March 1, 2020 | by jamie beeson
I’m about to make a strong, blanketed statement that might get me into some trouble. To be honest, I kind of like this sort of trouble; the kind that causes people to stop and think, stir a bit of emotion, and maybe causes them to disagree. At least we're all thinking about things on a deeper level, right? Perhaps that thinking will produce change, and that's worth it. I digress. Back to that strong blanketed statement.
We lack commitment and integrity.
Maybe that seems overgeneralized and judgmental. Can I point out the fact that I said we even though I consider myself to have high integrity and a hefty dose of grit? Stay with me.
Answer these questions honestly:
- Have you ever said you were going to eat healthily starting on Monday, and by Thursday night, your resolve and commitment went out the door?
- Have you ever said you were going to get up early to do a workout, and when the alarm went off the next day, you pushed snooze?
- Have you ever said you were going to stop biting your nails, snacking at night, drinking alcohol, or eating sugar, but it didn’t last much longer than a month? Or maybe a week? Or, in some cases, not even a full day?
- Have you ever started a new way of eating and then life shifted...you got a new job, you got pregnant, you learned you were going to move, or maybe a kiddo got sick so your new healthy way of eating went to the back burner or worse, it faded and eventually disappeared?
- Have you ever set a goal, made a resolution, researched a plan, and committed to something that was going to make you the best version of you and then quit?
If you’re honest and are like a majority of the population, then you answered yes to at least one of those questions. That’s ok! No judgment here! I’m guilty of #1, #2, #3, #4, and #5 and I’m a Life & Habits Coach. So why did I say that we lack commitment and integrity? Because if there’s a pattern I’ve observed thousands of times over 22 years of working in the “change” industry, it’s one of quitting on ourselves. We make a commitment to ourselves and then just quit. Is it because we are all flakes and can’t hold true to our word? No. I don’t think so. I think we’re quite capable of doing the hard things. I think we have more strength and resolve than we give ourselves credit. I have seen people overcome things that make my jaw drop. We are missing the vital connection between our commitments to our word when it comes to keeping our commitment to ourselves.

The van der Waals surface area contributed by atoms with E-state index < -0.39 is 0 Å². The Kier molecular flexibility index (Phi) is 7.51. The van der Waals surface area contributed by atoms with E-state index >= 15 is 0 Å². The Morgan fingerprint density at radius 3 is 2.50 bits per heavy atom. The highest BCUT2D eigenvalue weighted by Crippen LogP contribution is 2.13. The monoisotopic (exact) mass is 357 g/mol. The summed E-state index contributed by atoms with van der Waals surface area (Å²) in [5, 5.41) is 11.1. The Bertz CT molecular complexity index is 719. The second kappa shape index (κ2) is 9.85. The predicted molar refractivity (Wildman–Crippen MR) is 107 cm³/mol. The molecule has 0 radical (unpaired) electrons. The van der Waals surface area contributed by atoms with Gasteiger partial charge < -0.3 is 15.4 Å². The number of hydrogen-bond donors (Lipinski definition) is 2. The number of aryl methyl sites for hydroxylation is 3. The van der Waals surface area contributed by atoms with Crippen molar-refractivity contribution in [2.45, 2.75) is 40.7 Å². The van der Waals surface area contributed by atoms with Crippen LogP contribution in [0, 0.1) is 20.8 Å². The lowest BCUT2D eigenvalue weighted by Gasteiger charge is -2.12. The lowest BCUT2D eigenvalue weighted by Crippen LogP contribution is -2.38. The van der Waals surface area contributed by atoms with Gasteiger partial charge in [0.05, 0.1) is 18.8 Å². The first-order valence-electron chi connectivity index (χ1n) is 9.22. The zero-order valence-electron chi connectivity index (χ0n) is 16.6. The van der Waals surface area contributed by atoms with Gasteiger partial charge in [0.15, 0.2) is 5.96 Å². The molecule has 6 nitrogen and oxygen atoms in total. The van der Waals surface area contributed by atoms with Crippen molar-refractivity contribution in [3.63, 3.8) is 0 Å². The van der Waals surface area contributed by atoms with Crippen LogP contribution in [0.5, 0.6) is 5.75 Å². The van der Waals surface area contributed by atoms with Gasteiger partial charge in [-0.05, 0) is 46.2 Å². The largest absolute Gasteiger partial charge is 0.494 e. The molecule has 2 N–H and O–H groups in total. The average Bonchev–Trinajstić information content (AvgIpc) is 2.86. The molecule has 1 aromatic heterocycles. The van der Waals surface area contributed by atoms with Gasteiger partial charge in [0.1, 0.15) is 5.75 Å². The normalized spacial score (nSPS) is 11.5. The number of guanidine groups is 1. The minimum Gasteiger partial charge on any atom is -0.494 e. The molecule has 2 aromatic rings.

I’ve watched family members remain by their loved one’s sides through long, slow deaths. I know people who wake religiously day after day, month after month, year after year, and show up for their job rain or shine, sick or healthy. I have friends who have remained faithful to their spouses when their spouse has wandered or lost their way. They looked past inconveniences, faults, the less than ideal, experienced pain, and shouldered the suffering of others and stayed with feet planted with an unwavering heart that said, "I'm not going anywhere.”
This steadfast “remaining” communicates love and commitment, importance and value. We absolutely have the commitment and integrity when it comes to the ones we love and the things we most value; when others are involved! But where does that stick-to-it-tiveness dissolve in regards to ourselves?
Remaining faithful to the workout you don't feel like doing.
Remaining committed to saying no to extra sugar.
Remaining consistent when it's not convenient.
Remaining says, “You matter, this matters, so no matter what, I’m staying.” So, why then, do we struggle to remain faithful to commitments to ourselves? Could it be that we don’t deeply sense that we matter, that our life matters? And that thing we committed to matters?
What if we approached “change” and “goal setting” differently? What if, before we chose a plan, gathered our resources, made a commitment, and put things in motion we first identify why it matters? Why does it matter that we change? What will it cost me if I don’t change? What will improve if I do? How will I feel if I make this change? If we assign value and importance to the change we seek and remind ourselves of its importance in our lives and in the lives of those we love around us, could it be that we have more gumption to remain? Would we plant our feet and with an unwavering heart and say, “I’m not giving up. Not this time. I’m remaining true to my word and to this course.” I have an opinion on this, but that’s enough opinions from me for today.